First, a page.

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I Need a Silent Night #Christmas

While Amy Grant sings,

“I need a silent night, a holy night
To hear an angel voice through the chaos and the noise
I need a midnight clear, a little peace right here
To end this crazy day with a silent night,”

…I am driving to work. The rain is falling in gentle sheets and the clouds lay low over the city. My windshield sparkles like Christmas lights, reflecting the headlights of oncoming cars in the rain drops. It’s been a crazy week, and as we near 2017, I can say that 2016 has been hard. A mixed bag of blessings and the death of our dog.

My husband and I have had many conversations in 2016 that sometimes go deep into the night, discussing ministry, being a husband to a missionary, and accepting that, from this point on, nothing will ever be the same. 2016 changed both of us, and I am glad to say, we are growing together as we embrace this new future. As I drive to work, I look over to my left through the wet drivers-side window.

Predawn light hits the low clouds, making a beautiful mixture of pearl gray and dark gray shapes hovering above the casino.

“Thank you, Lord,” I whisper as I focus again on the road. A friend told my husband to take in new experiences, breathe, and remember. Close your eyes, smell the smells, experience and feel the moment you are in. An Andy Andrews webinar said to notice the little things in your life, like the beauty of those clouds and the different shades of gray marked by the glimmer of dawn.

“To end this crazy day with a silent night,” One of the song lyrics say. Silence is overlooked. Being still is almost forgotten. My cat has the being still thing down.

As I make the left turn down a dark side street, I recall him sitting on the arm of our easy chair last weekend, mesmerized by the lights of the tree. He stood there for ten minutes, not moving, being still.

Then, he made me laugh when his little white paw carefully came toward a dangling bulb. Even he has his limits.

This and next week is the deep calm before the rush. As I pull into a parking place and shut off the engine, I look towards my work place. My ministry ends the moment I walk into work and begins again when I go to lunch, when I leave to go home, and when the weekend comes. Investing in online relationships to develop them into something meaningful is time consuming. There’s an urgency here. The church is behind in the digital age. Much work has to be done!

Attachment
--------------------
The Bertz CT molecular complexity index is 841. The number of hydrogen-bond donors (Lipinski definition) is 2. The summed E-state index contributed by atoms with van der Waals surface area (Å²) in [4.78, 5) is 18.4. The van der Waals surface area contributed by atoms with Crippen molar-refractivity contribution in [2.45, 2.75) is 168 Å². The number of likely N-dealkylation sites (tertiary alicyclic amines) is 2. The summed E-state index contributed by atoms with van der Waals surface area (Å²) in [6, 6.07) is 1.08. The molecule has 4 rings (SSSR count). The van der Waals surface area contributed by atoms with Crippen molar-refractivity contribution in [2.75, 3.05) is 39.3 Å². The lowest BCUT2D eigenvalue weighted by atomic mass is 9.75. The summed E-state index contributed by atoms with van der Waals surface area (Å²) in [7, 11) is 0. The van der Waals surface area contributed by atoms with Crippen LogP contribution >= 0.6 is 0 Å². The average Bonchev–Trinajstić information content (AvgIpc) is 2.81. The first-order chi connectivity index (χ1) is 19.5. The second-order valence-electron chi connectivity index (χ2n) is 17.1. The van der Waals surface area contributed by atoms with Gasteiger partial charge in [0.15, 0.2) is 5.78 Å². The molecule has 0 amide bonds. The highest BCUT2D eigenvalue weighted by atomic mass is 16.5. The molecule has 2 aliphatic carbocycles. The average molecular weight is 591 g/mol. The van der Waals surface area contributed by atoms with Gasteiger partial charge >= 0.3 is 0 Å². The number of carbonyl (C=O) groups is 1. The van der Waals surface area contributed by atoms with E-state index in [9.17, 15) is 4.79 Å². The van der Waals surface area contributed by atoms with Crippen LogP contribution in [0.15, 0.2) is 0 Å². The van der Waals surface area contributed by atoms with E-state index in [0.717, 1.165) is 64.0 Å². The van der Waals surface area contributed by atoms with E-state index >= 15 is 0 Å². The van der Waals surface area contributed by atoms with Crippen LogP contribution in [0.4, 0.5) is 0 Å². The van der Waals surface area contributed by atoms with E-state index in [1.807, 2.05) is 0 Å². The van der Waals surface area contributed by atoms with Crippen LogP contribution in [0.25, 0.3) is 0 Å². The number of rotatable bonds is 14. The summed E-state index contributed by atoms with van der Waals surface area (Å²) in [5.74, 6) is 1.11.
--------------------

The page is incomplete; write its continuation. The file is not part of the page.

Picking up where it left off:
This weekend I am creating two videos on my new desktop: “Miracle on the Mountain,” and a video specific for a church in Chandler (A heart-felt thanks to the folks at Solid Rock Christian Fellowship who contributed to the Christmas Offering. My portion of it helped me get a much needed new desktop that can handle the heavy workloads of online ministry).

I plan on baking this weekend, too. My Christmas Day could be a white Christmas with fresh cinnamon rolls in the oven made from scratch.

Our Christmas was different this year (Grand Canyon backpacking trip) so there are no presents under the tree. Nothing can top the gift God gave us in Luke 2:

Today in the town of David a Savior has been born to you; he is the Messiah, the Lord. This will be a sign to you: You will find a baby wrapped in cloths and lying in a manger.” Suddenly a great company of the heavenly host appeared with the angel, praising God and saying, “Glory to God in the highest heaven, and on earth peace to those on whom his favor rests.”

Chaos and craziness will melt into Christmas peace by the time the weekend arrives.

I can’t promise I’ll be still, but I can promise to be in the moment.